There’s just no doubt that more and more women are turning to blogs for beauty advice – and of course, to share valued opinions. For the first time ever, someone is actually listening to product feedback. However, I think there’s been a hidden knock-on effect in the upsurge of skin care sampling expectation. For years, we’ve been content with ‘sampling’ being a sweep of foundation on the inner arm or skin care vigorously rubbed into the back of the hand…as if it’s immediate effect on dry skin is a miracle and will work in exactly the same way on our faces. Of course, if you have dry hands – most of us do – any form of unguent applied will instantly make things better. But, it isn’t really an indicator of how something will work on the rest of the body or, indeed the face, and absolutely no indicator of how it will work long term. So, why so mean with the samples, beauty people? Now that we are getting pickier – thank you bloggers – and reading up on our skin care in a way that is unsurpassed – it’s time that beauty brands stopped expecting us to buy on their promise and say so. My last post about Embryolisse happened purely because they gave me enough sample sachets to do a mini-facial at home and arrive at a conclusion that wasn’t based on a blob of cream on the back of my hand. They had samples of their best selling cream – and plenty of them – available on the front of their stand at IMATS making it easy for passing punters to pick them up for later perusal. Consider the different experience in department stores where asking for samples feels more like begging. Bloggers are asking the right questions and insisting on samples or at the very least, an MU application before buying, and its this confident stand point that is relayed to many, many potential purchasers that is switching the mindset of customers. To my mind, if you can expect to sell hundreds of thousands of pounds worth of product you can at least let customers try it properly first. Samples really aren’t expensive to produce (except for small companies – a bigger run obviously is cheaper and there may well not be a budget for that) and it doesn’t need a degree in communications to work out that someone who has sampled, loved and bought will pass on the knowledge to friends, strangers and bloggers! We can be positively evangelical about our beauty best buys. Consider the opposite – bullied into buying, hate it at home…again, with equal passion no doubt, that message will be passed to anyone who’ll listen. So, beauty folks, it’s time to stop relying on press, hype and hope and to start providing evidence that people can really use.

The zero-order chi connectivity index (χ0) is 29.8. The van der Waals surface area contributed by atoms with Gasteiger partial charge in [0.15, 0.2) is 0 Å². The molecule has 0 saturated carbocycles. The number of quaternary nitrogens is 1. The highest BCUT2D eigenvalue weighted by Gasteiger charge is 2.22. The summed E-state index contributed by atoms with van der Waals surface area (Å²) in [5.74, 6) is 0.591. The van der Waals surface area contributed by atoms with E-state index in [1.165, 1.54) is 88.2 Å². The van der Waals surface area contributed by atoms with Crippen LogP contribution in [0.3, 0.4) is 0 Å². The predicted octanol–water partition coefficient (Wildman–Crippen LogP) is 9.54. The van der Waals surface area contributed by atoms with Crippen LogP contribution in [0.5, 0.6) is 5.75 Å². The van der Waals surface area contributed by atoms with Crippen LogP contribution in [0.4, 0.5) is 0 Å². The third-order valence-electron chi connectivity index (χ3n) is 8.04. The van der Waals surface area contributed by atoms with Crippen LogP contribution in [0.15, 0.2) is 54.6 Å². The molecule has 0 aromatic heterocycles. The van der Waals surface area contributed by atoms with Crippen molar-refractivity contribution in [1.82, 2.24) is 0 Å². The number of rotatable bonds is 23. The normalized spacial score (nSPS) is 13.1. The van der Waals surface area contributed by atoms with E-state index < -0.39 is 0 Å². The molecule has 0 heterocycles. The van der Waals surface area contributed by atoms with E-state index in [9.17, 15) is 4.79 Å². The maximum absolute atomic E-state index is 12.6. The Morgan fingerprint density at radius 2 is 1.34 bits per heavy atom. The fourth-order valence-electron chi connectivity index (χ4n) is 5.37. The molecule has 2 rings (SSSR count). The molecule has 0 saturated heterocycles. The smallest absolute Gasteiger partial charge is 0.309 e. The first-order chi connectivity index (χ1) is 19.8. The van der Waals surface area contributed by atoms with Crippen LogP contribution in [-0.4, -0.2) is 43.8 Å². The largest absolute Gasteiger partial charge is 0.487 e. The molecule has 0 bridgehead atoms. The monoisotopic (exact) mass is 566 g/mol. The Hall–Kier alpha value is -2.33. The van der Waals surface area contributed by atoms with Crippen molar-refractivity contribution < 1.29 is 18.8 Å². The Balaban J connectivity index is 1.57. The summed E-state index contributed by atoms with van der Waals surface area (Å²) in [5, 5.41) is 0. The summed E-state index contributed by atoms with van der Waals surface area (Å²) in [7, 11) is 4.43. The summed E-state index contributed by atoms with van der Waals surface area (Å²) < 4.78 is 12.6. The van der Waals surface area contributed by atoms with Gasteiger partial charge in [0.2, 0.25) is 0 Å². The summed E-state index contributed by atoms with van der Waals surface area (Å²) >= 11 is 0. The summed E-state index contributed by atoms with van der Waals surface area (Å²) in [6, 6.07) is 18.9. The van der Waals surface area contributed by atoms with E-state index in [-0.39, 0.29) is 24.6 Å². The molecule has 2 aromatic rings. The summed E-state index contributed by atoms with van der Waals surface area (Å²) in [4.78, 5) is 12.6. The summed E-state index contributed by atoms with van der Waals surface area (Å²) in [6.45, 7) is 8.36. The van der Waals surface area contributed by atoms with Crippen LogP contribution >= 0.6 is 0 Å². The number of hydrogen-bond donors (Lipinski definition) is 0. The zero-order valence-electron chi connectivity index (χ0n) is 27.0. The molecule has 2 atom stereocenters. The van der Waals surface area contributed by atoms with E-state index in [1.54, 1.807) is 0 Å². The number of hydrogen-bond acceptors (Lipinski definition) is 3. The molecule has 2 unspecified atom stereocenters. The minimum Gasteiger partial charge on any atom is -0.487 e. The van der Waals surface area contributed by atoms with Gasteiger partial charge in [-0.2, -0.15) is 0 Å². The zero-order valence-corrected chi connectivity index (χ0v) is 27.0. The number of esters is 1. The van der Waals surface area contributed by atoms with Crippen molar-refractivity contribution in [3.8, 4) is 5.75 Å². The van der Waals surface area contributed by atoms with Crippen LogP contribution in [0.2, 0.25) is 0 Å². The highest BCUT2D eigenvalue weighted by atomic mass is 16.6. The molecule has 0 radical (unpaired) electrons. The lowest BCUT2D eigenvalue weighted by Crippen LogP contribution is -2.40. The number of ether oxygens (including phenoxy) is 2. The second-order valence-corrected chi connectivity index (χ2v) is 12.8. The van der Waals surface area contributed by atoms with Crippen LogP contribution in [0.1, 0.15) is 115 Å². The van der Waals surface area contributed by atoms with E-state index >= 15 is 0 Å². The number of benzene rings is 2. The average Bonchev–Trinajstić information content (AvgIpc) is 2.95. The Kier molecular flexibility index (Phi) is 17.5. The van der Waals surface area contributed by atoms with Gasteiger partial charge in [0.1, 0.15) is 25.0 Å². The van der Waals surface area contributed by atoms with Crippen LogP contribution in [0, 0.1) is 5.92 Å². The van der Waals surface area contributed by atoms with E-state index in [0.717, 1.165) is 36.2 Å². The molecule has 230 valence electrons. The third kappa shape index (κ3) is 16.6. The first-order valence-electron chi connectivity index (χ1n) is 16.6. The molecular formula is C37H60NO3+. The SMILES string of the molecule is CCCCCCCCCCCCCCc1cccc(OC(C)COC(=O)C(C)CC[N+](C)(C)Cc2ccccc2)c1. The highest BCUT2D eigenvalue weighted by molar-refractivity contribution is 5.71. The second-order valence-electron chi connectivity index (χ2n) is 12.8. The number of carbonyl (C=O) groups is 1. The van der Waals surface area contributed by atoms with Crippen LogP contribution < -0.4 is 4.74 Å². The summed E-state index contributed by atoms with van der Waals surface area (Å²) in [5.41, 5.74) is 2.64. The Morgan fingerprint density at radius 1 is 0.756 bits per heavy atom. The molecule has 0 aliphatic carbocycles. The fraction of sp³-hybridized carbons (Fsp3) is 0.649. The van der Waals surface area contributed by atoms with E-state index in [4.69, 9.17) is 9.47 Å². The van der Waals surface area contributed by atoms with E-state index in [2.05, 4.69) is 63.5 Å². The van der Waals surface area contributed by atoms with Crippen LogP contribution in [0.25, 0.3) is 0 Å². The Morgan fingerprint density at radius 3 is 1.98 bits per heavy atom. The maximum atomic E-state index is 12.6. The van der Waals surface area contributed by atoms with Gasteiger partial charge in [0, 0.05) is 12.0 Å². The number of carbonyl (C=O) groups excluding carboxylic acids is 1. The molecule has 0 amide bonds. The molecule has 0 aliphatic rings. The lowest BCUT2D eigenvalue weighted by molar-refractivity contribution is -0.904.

Transparency Disclosure

All products are sent to me as samples from brands and agencies unless otherwise stated. Affiliate links may be used. Posts are not affiliate driven.